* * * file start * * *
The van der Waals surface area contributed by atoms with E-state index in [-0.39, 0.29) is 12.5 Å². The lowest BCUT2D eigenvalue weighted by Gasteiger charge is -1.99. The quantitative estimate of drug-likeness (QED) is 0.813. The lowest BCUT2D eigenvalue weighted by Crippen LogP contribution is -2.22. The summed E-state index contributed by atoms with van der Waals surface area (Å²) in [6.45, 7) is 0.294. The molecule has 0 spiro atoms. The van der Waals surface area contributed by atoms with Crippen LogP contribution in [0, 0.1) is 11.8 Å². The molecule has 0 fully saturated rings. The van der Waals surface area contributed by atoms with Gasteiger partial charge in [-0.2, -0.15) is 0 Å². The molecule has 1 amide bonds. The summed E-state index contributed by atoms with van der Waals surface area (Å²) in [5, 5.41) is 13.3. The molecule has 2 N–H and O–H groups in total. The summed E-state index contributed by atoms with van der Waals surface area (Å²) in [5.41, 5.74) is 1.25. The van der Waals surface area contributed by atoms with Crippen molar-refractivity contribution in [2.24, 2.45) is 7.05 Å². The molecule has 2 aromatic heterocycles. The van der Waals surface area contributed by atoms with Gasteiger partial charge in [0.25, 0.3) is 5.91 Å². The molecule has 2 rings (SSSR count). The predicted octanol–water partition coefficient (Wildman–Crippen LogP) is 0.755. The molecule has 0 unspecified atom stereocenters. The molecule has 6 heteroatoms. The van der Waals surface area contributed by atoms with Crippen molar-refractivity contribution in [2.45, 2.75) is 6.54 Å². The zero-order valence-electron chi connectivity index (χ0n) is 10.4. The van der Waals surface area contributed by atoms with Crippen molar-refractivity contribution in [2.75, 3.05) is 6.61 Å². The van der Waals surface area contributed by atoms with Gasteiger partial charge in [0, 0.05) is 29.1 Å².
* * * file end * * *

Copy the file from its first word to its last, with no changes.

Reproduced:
The van der Waals surface area contributed by atoms with E-state index in [-0.39, 0.29) is 12.5 Å². The lowest BCUT2D eigenvalue weighted by Gasteiger charge is -1.99. The quantitative estimate of drug-likeness (QED) is 0.813. The lowest BCUT2D eigenvalue weighted by Crippen LogP contribution is -2.22. The summed E-state index contributed by atoms with van der Waals surface area (Å²) in [6.45, 7) is 0.294. The molecule has 0 spiro atoms. The van der Waals surface area contributed by atoms with Crippen LogP contribution in [0, 0.1) is 11.8 Å². The molecule has 0 fully saturated rings. The van der Waals surface area contributed by atoms with Gasteiger partial charge in [-0.2, -0.15) is 0 Å². The molecule has 1 amide bonds. The summed E-state index contributed by atoms with van der Waals surface area (Å²) in [5, 5.41) is 13.3. The molecule has 2 N–H and O–H groups in total. The summed E-state index contributed by atoms with van der Waals surface area (Å²) in [5.41, 5.74) is 1.25. The van der Waals surface area contributed by atoms with Crippen molar-refractivity contribution in [2.24, 2.45) is 7.05 Å². The molecule has 2 aromatic heterocycles. The van der Waals surface area contributed by atoms with Gasteiger partial charge in [0.25, 0.3) is 5.91 Å². The molecule has 2 rings (SSSR count). The predicted octanol–water partition coefficient (Wildman–Crippen LogP) is 0.755. The molecule has 0 unspecified atom stereocenters. The molecule has 6 heteroatoms. The van der Waals surface area contributed by atoms with Crippen molar-refractivity contribution in [2.45, 2.75) is 6.54 Å². The zero-order valence-electron chi connectivity index (χ0n) is 10.4. The van der Waals surface area contributed by atoms with Crippen molar-refractivity contribution in [2.75, 3.05) is 6.61 Å². The van der Waals surface area contributed by atoms with Gasteiger partial charge in [0, 0.05) is 29.1 Å².